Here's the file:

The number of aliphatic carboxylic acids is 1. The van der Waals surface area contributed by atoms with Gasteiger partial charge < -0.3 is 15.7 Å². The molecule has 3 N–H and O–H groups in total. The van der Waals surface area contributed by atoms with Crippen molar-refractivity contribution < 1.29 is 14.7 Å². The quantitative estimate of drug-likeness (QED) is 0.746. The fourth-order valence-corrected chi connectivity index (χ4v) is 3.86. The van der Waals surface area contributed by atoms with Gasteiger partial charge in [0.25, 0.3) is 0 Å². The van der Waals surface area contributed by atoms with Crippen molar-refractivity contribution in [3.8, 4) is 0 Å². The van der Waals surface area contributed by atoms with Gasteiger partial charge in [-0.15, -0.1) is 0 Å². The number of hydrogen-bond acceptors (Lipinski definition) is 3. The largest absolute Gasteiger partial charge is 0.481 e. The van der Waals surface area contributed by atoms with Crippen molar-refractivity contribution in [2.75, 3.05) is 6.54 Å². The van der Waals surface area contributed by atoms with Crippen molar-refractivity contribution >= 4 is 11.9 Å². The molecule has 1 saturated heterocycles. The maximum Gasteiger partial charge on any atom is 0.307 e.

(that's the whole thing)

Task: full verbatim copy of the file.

The number of aliphatic carboxylic acids is 1. The van der Waals surface area contributed by atoms with Gasteiger partial charge < -0.3 is 15.7 Å². The molecule has 3 N–H and O–H groups in total. The van der Waals surface area contributed by atoms with Crippen molar-refractivity contribution < 1.29 is 14.7 Å². The quantitative estimate of drug-likeness (QED) is 0.746. The fourth-order valence-corrected chi connectivity index (χ4v) is 3.86. The van der Waals surface area contributed by atoms with Gasteiger partial charge in [0.25, 0.3) is 0 Å². The van der Waals surface area contributed by atoms with Crippen molar-refractivity contribution in [3.8, 4) is 0 Å². The van der Waals surface area contributed by atoms with Gasteiger partial charge in [-0.15, -0.1) is 0 Å². The number of hydrogen-bond acceptors (Lipinski definition) is 3. The largest absolute Gasteiger partial charge is 0.481 e. The van der Waals surface area contributed by atoms with Crippen molar-refractivity contribution in [2.75, 3.05) is 6.54 Å². The van der Waals surface area contributed by atoms with Crippen molar-refractivity contribution >= 4 is 11.9 Å². The molecule has 1 saturated heterocycles. The maximum Gasteiger partial charge on any atom is 0.307 e.